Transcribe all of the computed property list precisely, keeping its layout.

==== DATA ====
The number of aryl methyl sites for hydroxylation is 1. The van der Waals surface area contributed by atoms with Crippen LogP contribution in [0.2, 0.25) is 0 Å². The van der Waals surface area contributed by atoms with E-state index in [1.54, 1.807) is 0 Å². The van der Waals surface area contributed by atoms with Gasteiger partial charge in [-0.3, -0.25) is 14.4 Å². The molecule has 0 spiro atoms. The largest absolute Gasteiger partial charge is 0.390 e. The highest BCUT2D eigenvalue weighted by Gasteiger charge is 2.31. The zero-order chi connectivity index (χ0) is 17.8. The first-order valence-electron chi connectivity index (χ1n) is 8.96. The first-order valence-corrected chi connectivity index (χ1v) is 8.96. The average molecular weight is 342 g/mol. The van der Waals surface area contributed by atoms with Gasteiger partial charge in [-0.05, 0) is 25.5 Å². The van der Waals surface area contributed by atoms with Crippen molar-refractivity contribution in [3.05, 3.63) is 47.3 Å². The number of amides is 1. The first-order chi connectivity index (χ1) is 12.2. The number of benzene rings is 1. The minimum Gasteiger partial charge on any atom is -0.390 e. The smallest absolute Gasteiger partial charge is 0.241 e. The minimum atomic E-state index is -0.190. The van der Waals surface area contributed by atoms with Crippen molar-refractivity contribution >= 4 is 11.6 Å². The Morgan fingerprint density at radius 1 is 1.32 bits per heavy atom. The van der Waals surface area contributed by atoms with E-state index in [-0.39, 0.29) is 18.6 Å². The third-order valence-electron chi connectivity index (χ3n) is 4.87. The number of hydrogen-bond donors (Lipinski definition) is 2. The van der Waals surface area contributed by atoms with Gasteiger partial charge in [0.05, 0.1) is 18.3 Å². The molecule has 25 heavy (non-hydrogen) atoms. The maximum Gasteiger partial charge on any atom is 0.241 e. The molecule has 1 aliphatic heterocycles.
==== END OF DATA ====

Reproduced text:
The number of aryl methyl sites for hydroxylation is 1. The van der Waals surface area contributed by atoms with Crippen LogP contribution in [0.2, 0.25) is 0 Å². The van der Waals surface area contributed by atoms with E-state index in [1.54, 1.807) is 0 Å². The van der Waals surface area contributed by atoms with Gasteiger partial charge in [-0.3, -0.25) is 14.4 Å². The molecule has 0 spiro atoms. The largest absolute Gasteiger partial charge is 0.390 e. The highest BCUT2D eigenvalue weighted by Gasteiger charge is 2.31. The zero-order chi connectivity index (χ0) is 17.8. The first-order valence-electron chi connectivity index (χ1n) is 8.96. The first-order valence-corrected chi connectivity index (χ1v) is 8.96. The average molecular weight is 342 g/mol. The van der Waals surface area contributed by atoms with Gasteiger partial charge in [-0.05, 0) is 25.5 Å². The van der Waals surface area contributed by atoms with Crippen molar-refractivity contribution in [3.05, 3.63) is 47.3 Å². The number of amides is 1. The first-order chi connectivity index (χ1) is 12.2. The number of benzene rings is 1. The minimum Gasteiger partial charge on any atom is -0.390 e. The smallest absolute Gasteiger partial charge is 0.241 e. The minimum atomic E-state index is -0.190. The van der Waals surface area contributed by atoms with Crippen molar-refractivity contribution >= 4 is 11.6 Å². The Morgan fingerprint density at radius 1 is 1.32 bits per heavy atom. The van der Waals surface area contributed by atoms with E-state index in [-0.39, 0.29) is 18.6 Å². The third-order valence-electron chi connectivity index (χ3n) is 4.87. The number of hydrogen-bond donors (Lipinski definition) is 2. The van der Waals surface area contributed by atoms with Gasteiger partial charge in [0.05, 0.1) is 18.3 Å². The molecule has 25 heavy (non-hydrogen) atoms. The maximum Gasteiger partial charge on any atom is 0.241 e. The molecule has 1 aliphatic heterocycles.